How accurate is the Apollo 13 movie

totally classic

NASA astronaut James A. Lovell (Tom Hanks) has to make an important decision: The original crew of Apollo 13 has to be replaced due to illness. The choice falls on him and his two colleagues, one of whom also falls ill in the course of the preparations. Lovell doesn't want to miss the chance to land on the moon and so John L. Swigert (Kevin Bacon) is brought on board at short notice. The mission seems to continue to be unlucky, because problems arise as soon as the spacecraft is launched: an engine fails. Fortunately, the failure of the remaining propulsion rockets can be compensated and the journey can thus be continued.

The first few days in weightlessness passed for Lovell and his two colleagues without any further complications. The headquarters of NASA in Texas are satisfied. But then a much quoted message reaches the earth. An explosion on the Apollo 13 poses great difficulties for the astronauts on board as well as the staff of the space agency. Because the life of the crew is at stake, landing on the moon no longer matters. A daring plan is to save the astronauts and bring them back to earth.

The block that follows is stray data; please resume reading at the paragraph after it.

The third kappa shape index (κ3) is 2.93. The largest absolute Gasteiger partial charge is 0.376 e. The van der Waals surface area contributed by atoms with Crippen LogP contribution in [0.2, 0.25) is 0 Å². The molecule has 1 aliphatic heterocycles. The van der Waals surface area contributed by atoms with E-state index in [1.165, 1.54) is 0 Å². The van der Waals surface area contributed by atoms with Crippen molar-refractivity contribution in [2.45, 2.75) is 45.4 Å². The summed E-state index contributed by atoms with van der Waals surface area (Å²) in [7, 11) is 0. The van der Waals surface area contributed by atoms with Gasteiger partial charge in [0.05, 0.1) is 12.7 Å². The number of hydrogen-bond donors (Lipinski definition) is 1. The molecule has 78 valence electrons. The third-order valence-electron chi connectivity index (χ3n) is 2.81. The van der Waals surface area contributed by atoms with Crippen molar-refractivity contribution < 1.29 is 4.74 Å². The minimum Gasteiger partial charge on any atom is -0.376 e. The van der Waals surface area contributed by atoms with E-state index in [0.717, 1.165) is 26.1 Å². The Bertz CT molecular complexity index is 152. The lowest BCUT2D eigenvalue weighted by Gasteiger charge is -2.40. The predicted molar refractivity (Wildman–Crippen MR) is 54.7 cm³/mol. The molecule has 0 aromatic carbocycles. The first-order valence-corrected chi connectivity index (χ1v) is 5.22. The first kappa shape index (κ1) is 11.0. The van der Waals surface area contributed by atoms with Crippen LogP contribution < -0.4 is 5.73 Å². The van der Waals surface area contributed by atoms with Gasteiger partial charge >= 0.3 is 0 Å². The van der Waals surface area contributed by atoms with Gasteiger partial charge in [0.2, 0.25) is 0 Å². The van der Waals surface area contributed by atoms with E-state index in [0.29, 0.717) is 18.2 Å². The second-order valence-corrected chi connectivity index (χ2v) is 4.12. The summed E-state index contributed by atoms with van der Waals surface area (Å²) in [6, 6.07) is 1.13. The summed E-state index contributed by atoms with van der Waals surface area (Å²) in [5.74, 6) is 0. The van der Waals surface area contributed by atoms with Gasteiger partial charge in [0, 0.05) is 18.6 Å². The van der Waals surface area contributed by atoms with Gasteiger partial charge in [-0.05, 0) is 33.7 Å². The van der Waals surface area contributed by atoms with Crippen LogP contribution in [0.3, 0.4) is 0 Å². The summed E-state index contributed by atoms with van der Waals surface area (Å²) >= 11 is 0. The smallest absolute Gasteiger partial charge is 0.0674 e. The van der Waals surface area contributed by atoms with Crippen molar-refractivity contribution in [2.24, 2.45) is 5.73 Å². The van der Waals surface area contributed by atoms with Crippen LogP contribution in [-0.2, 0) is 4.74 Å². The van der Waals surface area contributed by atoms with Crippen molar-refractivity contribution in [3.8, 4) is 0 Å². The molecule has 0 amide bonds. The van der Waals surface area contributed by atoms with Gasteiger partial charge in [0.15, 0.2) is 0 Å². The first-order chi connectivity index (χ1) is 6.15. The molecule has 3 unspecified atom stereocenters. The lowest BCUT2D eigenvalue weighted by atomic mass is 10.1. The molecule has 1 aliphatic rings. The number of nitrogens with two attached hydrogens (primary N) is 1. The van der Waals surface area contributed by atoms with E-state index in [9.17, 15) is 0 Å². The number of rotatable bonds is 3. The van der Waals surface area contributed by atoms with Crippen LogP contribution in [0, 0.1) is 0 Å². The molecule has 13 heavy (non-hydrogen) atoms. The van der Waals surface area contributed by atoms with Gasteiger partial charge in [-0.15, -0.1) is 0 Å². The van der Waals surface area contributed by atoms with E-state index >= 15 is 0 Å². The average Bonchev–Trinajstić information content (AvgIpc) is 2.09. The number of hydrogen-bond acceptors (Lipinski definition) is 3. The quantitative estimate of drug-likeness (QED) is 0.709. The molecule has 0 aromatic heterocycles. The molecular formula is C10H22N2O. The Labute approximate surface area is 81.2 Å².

Background & information about Apollo 13
Since the early days of film, filmmakers have been fascinated by manned space travel. In contrast to the classic Die Reise zum Mond or the Oscar-winning Gravity, Ron Howard's Apollo 13 deals with a true story: In 1970 the Apollo 13 spacecraft set out for the moon and initially received little attention from the media. The public's interest in the topic had waned, after all, Neil Armstrong had already set foot on Earth's satellite the year before. Only when the crew commander of Apollo 13, James A. Lovell, sent the emergency call, "Houston, we have a problem", which has meanwhile become a winged word, from space to Earth, the space project was reported. Lovell recorded his experiences in a novel and was ultimately won over as a screenwriter for Howard's ambitious project. (PS)